“Grievance before Supply”: Omnibus Budget Implementation Legislation as a Case when Party Discipline Damages Parliamentary Democracy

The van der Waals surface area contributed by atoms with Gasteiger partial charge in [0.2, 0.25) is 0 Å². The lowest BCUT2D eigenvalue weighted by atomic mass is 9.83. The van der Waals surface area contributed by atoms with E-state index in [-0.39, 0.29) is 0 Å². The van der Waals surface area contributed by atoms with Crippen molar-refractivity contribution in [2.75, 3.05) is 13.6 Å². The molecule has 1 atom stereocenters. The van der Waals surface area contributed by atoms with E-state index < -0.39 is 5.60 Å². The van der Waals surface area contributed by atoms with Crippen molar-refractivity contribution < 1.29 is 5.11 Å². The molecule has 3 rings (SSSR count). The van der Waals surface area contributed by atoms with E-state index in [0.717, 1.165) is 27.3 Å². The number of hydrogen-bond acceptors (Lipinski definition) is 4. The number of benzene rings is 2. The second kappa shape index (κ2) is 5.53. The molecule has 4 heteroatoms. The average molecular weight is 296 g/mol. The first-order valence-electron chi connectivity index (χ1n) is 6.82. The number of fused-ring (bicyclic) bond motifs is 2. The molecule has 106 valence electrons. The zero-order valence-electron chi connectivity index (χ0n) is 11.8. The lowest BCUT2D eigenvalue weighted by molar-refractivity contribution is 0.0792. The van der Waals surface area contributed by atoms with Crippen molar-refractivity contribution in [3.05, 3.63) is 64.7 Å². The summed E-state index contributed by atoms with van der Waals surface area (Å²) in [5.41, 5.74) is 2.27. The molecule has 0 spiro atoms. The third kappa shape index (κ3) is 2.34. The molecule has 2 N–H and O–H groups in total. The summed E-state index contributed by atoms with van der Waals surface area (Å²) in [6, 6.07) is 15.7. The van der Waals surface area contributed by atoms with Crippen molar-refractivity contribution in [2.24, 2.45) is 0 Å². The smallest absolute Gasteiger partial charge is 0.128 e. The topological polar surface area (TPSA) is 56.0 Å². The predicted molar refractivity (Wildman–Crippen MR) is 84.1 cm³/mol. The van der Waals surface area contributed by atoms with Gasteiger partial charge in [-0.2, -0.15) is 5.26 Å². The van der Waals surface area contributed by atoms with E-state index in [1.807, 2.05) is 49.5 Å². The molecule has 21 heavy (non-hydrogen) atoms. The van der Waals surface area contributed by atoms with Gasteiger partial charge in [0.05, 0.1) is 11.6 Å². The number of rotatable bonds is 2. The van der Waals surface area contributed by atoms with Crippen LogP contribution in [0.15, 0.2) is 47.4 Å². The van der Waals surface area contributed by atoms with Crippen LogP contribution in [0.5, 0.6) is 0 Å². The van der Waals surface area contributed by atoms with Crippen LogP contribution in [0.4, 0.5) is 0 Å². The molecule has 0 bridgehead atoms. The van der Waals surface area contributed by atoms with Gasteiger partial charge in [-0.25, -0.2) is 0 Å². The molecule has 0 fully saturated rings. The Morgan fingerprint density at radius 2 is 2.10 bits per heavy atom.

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This thesis explores the circumstances under which party discipline damages parliamentary democracy in the Canadian House of Commons. It uses omnibus budget implementation legislation as a case study of an instance when party discipline damages parliamentary democracy. While party discipline is central to parliamentary democracy, it can also undermine it if imposed too strictly. This thesis establishes a model of parliamentary democracy in which the House of Commons is meant to scrutinize, deliberate on, and occasionally amend legislation. It then identifies omnibus budgets as a trend in Canada through the following data on budget bills: number of pages, number of amendments, and length of debate. Finally, this thesis describes three key ways that omnibus budget legislation damaged the model of parliamentary democracy outlined at the beginning. The passage of omnibus budget legislation is a perfect illustration of the “parliamentary decline” thesis and provides a useful departure for future efforts at the reform of parliament to enhance the role of backbench members.